Oxbow Complex

The appearance of the Oxbow complex marks the beginning of the Late Plains Archaic. This phase involved a substantial increase in the number of sites and a noticeable rise in population. This trend may have been related to an ameliorating climate and increased food resources. Native populations on the Northern Plains appear to have concentrated in Saskatchewan, although wide-spread evidence of occupation has also been found in Alberta and Manitoba.

The Setting

Oxbow projectile points were first found at the Oxbow Dam site in southern Saskatchewan. Side-notched points which appear morphologically similar to Oxbow, have been found both in the eastern United States and in the "Bitterroot", "Salmon River" and "Mummy Cave" complexes on the western Plains. The general eastward spread of the complex suggests a western origin.

oxbox distribution

In Manitoba, Oxbow artifacts are found primarily in the southwestern and central portions of the province, although finds have be made as far away as Southern Indian Lake in the northern part of the province and along the Winnipeg River in the east. The distribution suggests seasonal movement between the grasslands and forest.


oxbow point

oxbow tools

The Oxbow projectile point is recognized by its concave base and rounded "ears" as well as the more general feature of side notching. These points were attached to atlatl darts and were commonly re-sharpened until very little was left of the blade. Other tools such as choppers, knives, perforators, scrapers, drills, and hammerstones were used for meat processing, wood-working, hide preparation and plant processing. Fire-cracked rocks are common artifacts from Oxbow sites and campsites. The nature of the fractures indicates extreme heat and rapid cooling similar to that which occurs when heated rocks are dropped into cold water. These rocks have no value for tool manufacture and are believed to have been used for boiling water for extracting bone marrow and cooking. Stoneboiling techniques were observed in historical times as indicated William Francis Butler's 1872 account:

Subsistence Base

The abundance of bison remains at Oxbow sites on the Plains indicates that the occupants relied heavily upon a communal hunting strategy. However, in spite of this evidence, no indication of actual hunting techniques have been recovered. The Hill Sites in the Swan River Valley were near a likely bison wintering location (Gryba 1976), as the high promontory where they are located would have been an ideal lookout point. Other food resources that were present, such as elk, wolf, rabbit, fox, gooseberries, cherries and river clams were important to the diet and indicate the diversity of food resources characteristic of Archaic subsistence strategies. Faunal remains at Oxbow sites found within the forest include smaller game animal, moose and caribou.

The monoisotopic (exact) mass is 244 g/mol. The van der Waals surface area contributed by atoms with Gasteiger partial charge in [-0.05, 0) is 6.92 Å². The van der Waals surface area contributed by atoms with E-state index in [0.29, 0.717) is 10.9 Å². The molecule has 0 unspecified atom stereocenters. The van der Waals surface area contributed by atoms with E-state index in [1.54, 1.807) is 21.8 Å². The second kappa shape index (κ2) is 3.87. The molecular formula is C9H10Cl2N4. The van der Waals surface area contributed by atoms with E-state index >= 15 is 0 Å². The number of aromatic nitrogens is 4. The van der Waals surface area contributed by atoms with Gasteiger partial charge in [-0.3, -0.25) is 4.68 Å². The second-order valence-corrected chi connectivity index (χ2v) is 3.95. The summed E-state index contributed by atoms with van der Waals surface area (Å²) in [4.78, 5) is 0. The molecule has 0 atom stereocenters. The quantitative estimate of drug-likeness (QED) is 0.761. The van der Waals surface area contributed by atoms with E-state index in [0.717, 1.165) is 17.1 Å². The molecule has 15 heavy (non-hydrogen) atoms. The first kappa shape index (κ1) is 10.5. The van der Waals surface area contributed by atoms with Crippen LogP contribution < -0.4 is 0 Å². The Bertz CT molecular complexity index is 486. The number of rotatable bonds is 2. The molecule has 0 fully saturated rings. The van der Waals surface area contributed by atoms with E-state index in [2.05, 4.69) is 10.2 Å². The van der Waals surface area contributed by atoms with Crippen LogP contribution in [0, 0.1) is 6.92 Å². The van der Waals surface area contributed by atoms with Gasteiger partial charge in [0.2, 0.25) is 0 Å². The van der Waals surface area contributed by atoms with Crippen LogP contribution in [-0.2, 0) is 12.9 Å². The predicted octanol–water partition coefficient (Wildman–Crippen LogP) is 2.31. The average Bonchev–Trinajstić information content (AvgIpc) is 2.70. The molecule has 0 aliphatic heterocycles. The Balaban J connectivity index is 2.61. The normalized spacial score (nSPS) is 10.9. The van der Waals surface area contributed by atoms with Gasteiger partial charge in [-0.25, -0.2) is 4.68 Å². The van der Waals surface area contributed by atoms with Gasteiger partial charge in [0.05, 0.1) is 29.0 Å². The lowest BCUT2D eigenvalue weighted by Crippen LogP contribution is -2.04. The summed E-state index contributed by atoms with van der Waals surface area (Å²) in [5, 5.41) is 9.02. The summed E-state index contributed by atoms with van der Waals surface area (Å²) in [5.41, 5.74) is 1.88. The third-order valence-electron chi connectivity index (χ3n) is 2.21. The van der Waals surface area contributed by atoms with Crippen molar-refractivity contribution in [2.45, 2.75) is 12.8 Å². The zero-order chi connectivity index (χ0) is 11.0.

Settlement Pattern and Social Organization

Evidence from Saskatchewan Oxbow sites suggests that groups of perhaps 40-60 people formed moderate sized campsites (Dyck 1977). In Manitoba, the Kupers Site on the banks of the Assiniboine River was inhabited by Oxbow people during the fall season (Buchner 1981). Smaller Oxbow sites in the province most likely represent settlements of individual family groups who separated from larger band in the winter. No evidence of dwelling structures have been found. Some trade is evident.


The Oxbow people had a well developed sense of spirituality and ceremonial tradition as evidenced from their burials, which date from 3,000 B.C. and provide the earliest evidence of formal interment in the province. Hundreds of burials at the Gray Site in Saskatchewan represent a cemetery which was used for over 2,000 years. The individuals were bundle buried. Red ochre was liberally scattered over grave goods such as Oxbow points, a clam shell gorget, shell beads and animal bones. No graves from the Oxbow period have been found in Manitoba.

Continue: McKean Phase

© 1998 Manitoba Archaeological Society
Web Development: Brian Schwimmer, University of Manitoba
Text and Graphics: Brian Schwimmer, Virginia Petch, Linda Larcombe
Comments welcome